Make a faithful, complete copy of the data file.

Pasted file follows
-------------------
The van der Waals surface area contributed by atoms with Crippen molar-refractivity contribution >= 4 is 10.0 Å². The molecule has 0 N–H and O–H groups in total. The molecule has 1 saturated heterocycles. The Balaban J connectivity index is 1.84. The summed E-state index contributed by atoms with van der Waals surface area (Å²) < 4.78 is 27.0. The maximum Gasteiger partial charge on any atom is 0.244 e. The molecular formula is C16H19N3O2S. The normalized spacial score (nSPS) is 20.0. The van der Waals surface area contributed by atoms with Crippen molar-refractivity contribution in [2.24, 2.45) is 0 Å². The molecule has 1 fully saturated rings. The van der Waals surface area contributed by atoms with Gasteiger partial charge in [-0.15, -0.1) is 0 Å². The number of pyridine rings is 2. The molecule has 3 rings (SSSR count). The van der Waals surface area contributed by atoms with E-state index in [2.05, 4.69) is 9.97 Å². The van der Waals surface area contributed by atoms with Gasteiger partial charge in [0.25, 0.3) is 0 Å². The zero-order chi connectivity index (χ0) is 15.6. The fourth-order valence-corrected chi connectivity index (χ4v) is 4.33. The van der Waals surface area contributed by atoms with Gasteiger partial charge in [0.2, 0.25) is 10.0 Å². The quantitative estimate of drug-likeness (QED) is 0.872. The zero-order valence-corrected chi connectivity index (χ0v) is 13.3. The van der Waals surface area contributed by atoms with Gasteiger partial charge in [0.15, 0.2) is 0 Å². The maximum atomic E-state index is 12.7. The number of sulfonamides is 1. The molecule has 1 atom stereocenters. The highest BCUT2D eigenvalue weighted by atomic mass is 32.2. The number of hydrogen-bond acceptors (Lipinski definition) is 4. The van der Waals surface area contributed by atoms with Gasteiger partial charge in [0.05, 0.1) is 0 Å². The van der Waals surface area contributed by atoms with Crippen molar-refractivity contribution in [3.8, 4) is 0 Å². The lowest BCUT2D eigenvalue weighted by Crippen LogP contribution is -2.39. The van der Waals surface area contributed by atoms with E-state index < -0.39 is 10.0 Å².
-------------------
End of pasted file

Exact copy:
The van der Waals surface area contributed by atoms with Crippen molar-refractivity contribution >= 4 is 10.0 Å². The molecule has 0 N–H and O–H groups in total. The molecule has 1 saturated heterocycles. The Balaban J connectivity index is 1.84. The summed E-state index contributed by atoms with van der Waals surface area (Å²) < 4.78 is 27.0. The maximum Gasteiger partial charge on any atom is 0.244 e. The molecular formula is C16H19N3O2S. The normalized spacial score (nSPS) is 20.0. The van der Waals surface area contributed by atoms with Crippen molar-refractivity contribution in [2.24, 2.45) is 0 Å². The molecule has 1 fully saturated rings. The van der Waals surface area contributed by atoms with Gasteiger partial charge in [-0.15, -0.1) is 0 Å². The number of pyridine rings is 2. The molecule has 3 rings (SSSR count). The van der Waals surface area contributed by atoms with E-state index in [2.05, 4.69) is 9.97 Å². The van der Waals surface area contributed by atoms with Gasteiger partial charge in [0.25, 0.3) is 0 Å². The zero-order chi connectivity index (χ0) is 15.6. The fourth-order valence-corrected chi connectivity index (χ4v) is 4.33. The van der Waals surface area contributed by atoms with Gasteiger partial charge in [0.2, 0.25) is 10.0 Å². The quantitative estimate of drug-likeness (QED) is 0.872. The zero-order valence-corrected chi connectivity index (χ0v) is 13.3. The van der Waals surface area contributed by atoms with Gasteiger partial charge in [0.15, 0.2) is 0 Å². The maximum atomic E-state index is 12.7. The number of sulfonamides is 1. The molecule has 1 atom stereocenters. The highest BCUT2D eigenvalue weighted by atomic mass is 32.2. The number of hydrogen-bond acceptors (Lipinski definition) is 4. The van der Waals surface area contributed by atoms with Gasteiger partial charge in [0.05, 0.1) is 0 Å². The van der Waals surface area contributed by atoms with Crippen molar-refractivity contribution in [3.8, 4) is 0 Å². The lowest BCUT2D eigenvalue weighted by Crippen LogP contribution is -2.39. The van der Waals surface area contributed by atoms with E-state index < -0.39 is 10.0 Å².